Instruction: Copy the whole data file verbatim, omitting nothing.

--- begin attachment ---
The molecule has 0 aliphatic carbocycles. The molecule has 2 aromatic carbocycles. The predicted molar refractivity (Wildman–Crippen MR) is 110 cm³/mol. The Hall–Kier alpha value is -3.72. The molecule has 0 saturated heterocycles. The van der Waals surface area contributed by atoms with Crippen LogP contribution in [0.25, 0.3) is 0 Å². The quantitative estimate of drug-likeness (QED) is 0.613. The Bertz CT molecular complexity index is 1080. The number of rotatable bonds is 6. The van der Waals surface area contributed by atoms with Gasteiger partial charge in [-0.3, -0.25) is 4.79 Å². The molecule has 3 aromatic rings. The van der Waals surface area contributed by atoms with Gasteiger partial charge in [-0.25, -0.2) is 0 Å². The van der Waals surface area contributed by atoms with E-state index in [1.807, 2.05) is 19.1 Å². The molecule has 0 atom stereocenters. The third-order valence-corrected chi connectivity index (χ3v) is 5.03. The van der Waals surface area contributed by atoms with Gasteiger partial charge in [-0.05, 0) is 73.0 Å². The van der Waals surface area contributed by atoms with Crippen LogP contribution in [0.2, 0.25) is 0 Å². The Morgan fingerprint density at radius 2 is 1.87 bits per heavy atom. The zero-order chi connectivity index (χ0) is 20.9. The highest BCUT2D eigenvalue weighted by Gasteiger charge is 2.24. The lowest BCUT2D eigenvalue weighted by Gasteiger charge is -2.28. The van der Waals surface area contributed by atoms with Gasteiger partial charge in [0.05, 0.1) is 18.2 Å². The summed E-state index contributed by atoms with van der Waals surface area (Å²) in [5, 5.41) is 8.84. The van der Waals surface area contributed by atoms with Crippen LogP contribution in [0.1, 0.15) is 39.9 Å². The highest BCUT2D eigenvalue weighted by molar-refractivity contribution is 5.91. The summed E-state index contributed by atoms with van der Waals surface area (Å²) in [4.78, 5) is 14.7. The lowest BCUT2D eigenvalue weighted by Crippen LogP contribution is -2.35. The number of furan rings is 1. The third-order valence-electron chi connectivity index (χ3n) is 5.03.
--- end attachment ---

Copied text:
The molecule has 0 aliphatic carbocycles. The molecule has 2 aromatic carbocycles. The predicted molar refractivity (Wildman–Crippen MR) is 110 cm³/mol. The Hall–Kier alpha value is -3.72. The molecule has 0 saturated heterocycles. The van der Waals surface area contributed by atoms with Crippen LogP contribution in [0.25, 0.3) is 0 Å². The quantitative estimate of drug-likeness (QED) is 0.613. The Bertz CT molecular complexity index is 1080. The number of rotatable bonds is 6. The van der Waals surface area contributed by atoms with Gasteiger partial charge in [-0.3, -0.25) is 4.79 Å². The molecule has 3 aromatic rings. The van der Waals surface area contributed by atoms with Gasteiger partial charge in [-0.25, -0.2) is 0 Å². The van der Waals surface area contributed by atoms with E-state index in [1.807, 2.05) is 19.1 Å². The molecule has 0 atom stereocenters. The third-order valence-corrected chi connectivity index (χ3v) is 5.03. The van der Waals surface area contributed by atoms with Gasteiger partial charge in [-0.05, 0) is 73.0 Å². The van der Waals surface area contributed by atoms with Crippen LogP contribution in [0.2, 0.25) is 0 Å². The Morgan fingerprint density at radius 2 is 1.87 bits per heavy atom. The zero-order chi connectivity index (χ0) is 20.9. The highest BCUT2D eigenvalue weighted by Gasteiger charge is 2.24. The lowest BCUT2D eigenvalue weighted by Gasteiger charge is -2.28. The van der Waals surface area contributed by atoms with Gasteiger partial charge in [0.05, 0.1) is 18.2 Å². The summed E-state index contributed by atoms with van der Waals surface area (Å²) in [5, 5.41) is 8.84. The van der Waals surface area contributed by atoms with Crippen LogP contribution in [0.1, 0.15) is 39.9 Å². The highest BCUT2D eigenvalue weighted by molar-refractivity contribution is 5.91. The summed E-state index contributed by atoms with van der Waals surface area (Å²) in [4.78, 5) is 14.7. The lowest BCUT2D eigenvalue weighted by Crippen LogP contribution is -2.35. The number of furan rings is 1. The third-order valence-electron chi connectivity index (χ3n) is 5.03.